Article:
Black and Latino communities face another public health crisis amid the pandemic — gun violence
Dr. Brian Williams from the University of Chicago talks to CNN’s Don Lemon about what it’s like dealing with both the Covid-19 pandemic and the spike in gun violence in the US at the same time.
In the University of Chicago Medical Center, where Dr. Brian Williams works, doctors have been “running” in the past several weeks to try and keep up with the incoming patients.
“And now you see it’s ramping up in the summer,” Williams said Tuesday during a CNN Tonight In-Depth report on spiking gun violence in many American cities.
The climb in both numbers isn’t just local. As the US began to open up after weeks-long lockdowns, officials from coast to coast reported spikes in shooting incidents and homicides as more people ventured out. Some experts have pointed to police distrust and heightened social unrest following George Floyd’s death as some of the contributing factors to the uptick in crime. Others point to institutional disadvantages burdening Black and Latino communities which have been linked to increases in violence.
And as those communities grieve recent victims of shootings, they’re also facing the ongoing spread of coronavirus, which experts have said has disproportionately affected Latino communities as well as Black communities, who often have unequal access to healthcare and pre-existing conditions.
“For me, personally, it’s hard to see the number of Black victims from gun violence and dealing with Covid infections that are coming to the hospital because that just indicates that there are root causes to these inequities that are being unmasked by the virus, that are being exacerbated by the gun violence,” Williams says.
A holistic approach to ending the violence
The spikes in violence have had a “chilling” effect on communities of color, says Arc of Justice President and Founder Kirsten John Foy.
“I have done several vigils where the narrative and the message coming out of these violent and horrific acts is ‘Black lives matter,'” he said. “And we’re not directing that at an external force like the NYPD or other law enforcement. We’re directing that message internally.”
In New York City alone, where shootings in June increased by 130% compared to the same time last year, NYPD Deputy Commissioner of Intelligence and Counterterrorism John Miller says about 95 to 100% of the victims were Black and Hispanic people.
“This is having a disparate effect on certain communities and we are not getting the same reaction from the press or the politicians about that disparate effect that we are about other things,” he said.
Tackling the crime, in Foy’s perspective, doesn’t mean just bettering the justice system. It means focusing on other community initiatives as well — like youth programs.
“Many of our young people are suffering from trauma, trauma that’s inflicted by violence. Trauma that originates out of poverty, the conditions that they live under. The absence of adequate housing, the absence of opportunities,” Foy said.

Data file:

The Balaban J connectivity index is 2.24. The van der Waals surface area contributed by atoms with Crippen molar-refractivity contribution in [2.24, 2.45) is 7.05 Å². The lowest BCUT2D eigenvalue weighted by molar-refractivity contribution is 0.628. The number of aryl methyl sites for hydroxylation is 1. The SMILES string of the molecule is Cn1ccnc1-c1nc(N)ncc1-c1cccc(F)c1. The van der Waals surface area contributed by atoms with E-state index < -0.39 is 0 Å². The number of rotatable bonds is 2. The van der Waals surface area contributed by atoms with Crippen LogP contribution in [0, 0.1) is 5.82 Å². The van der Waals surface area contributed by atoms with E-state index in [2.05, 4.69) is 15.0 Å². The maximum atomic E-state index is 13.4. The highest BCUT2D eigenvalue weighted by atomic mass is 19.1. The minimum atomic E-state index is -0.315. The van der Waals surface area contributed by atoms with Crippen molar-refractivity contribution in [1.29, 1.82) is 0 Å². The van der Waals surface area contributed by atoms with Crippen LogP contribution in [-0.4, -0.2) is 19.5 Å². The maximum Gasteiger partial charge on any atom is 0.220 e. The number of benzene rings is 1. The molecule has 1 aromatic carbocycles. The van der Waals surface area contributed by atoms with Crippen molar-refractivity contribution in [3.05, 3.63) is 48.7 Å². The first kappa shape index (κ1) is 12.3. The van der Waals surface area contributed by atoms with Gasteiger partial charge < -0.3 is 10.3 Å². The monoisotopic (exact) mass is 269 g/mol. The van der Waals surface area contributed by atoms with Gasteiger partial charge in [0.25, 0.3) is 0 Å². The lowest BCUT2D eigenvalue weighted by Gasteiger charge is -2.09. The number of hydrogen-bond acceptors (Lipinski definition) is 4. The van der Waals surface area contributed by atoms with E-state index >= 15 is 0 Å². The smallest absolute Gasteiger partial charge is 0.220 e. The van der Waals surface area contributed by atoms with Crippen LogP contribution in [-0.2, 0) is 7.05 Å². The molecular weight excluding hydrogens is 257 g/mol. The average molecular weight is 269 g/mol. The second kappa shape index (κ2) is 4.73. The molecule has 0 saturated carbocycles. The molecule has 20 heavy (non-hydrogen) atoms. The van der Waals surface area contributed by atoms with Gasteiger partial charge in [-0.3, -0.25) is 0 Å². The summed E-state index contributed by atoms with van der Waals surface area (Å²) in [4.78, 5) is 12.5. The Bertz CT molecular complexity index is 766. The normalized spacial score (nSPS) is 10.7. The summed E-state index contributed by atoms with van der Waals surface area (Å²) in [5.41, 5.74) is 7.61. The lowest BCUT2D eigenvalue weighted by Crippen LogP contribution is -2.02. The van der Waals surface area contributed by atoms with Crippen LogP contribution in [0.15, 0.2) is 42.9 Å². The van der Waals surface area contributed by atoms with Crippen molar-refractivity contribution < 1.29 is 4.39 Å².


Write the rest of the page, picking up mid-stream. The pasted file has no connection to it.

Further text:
“When it’s easier for a young person who is feeling a sense of despair, hopelessness, when it is easier for them to get their hands on a gun than it is for them to get their hands on an application for a job,” he said, “then that is a recipe for disaster.”
Reforming police while effectively fighting crime
Some New York officials say the surge in violence comes after sweeping reforms that were passed by the City Council last month to hold police accountable amid growing calls from protesters and communities of criminal justice reform. The department’s Anti-Crime unit, officers who were more often on the streets, was also disbanded.
With similar legislation aimed at curbing police brutality passed in cities throughout the country and more officials voicing support for calls to defund — and in some cases, abolish — police departments, police chiefs in parts of the US have reported declining morale, with officers calling out sick or resigning.
“There is a feeling on the street that the police are handcuffed, that they are not out there as aggressively as we were in the past,” NYPD Chief Terence Monahan said this week, speaking to New York radio station 1010 WINS. “(Police) are fearful if they take some proactive-type enforcement.
“The disbanding of Anti-Crime obviously had a huge effect. Those are our best cops out on the street, grabbing guns,” he said. “So there’s a feeling that it’s safe to carry a gun on the street.”
The key, Miller told CNN Tuesday night, is working with communities to address disparities and reform police — but still be able to fight crime effectively.
“This is the deal with police,” he said. “Society has a series of safety nets. There’s health, youth services, mental health services, but throughout history whenever those safety nets have become work or broken or had holes in them, when people start to fall through them, at the bottom there’s always a cop.”
“Those safety nets need to have those holes fixed,” Miller said. “The problem we’re facing right now is we have a crime surge, which requires more cops and we’re about to have less, and requires better deployments and more deployments.”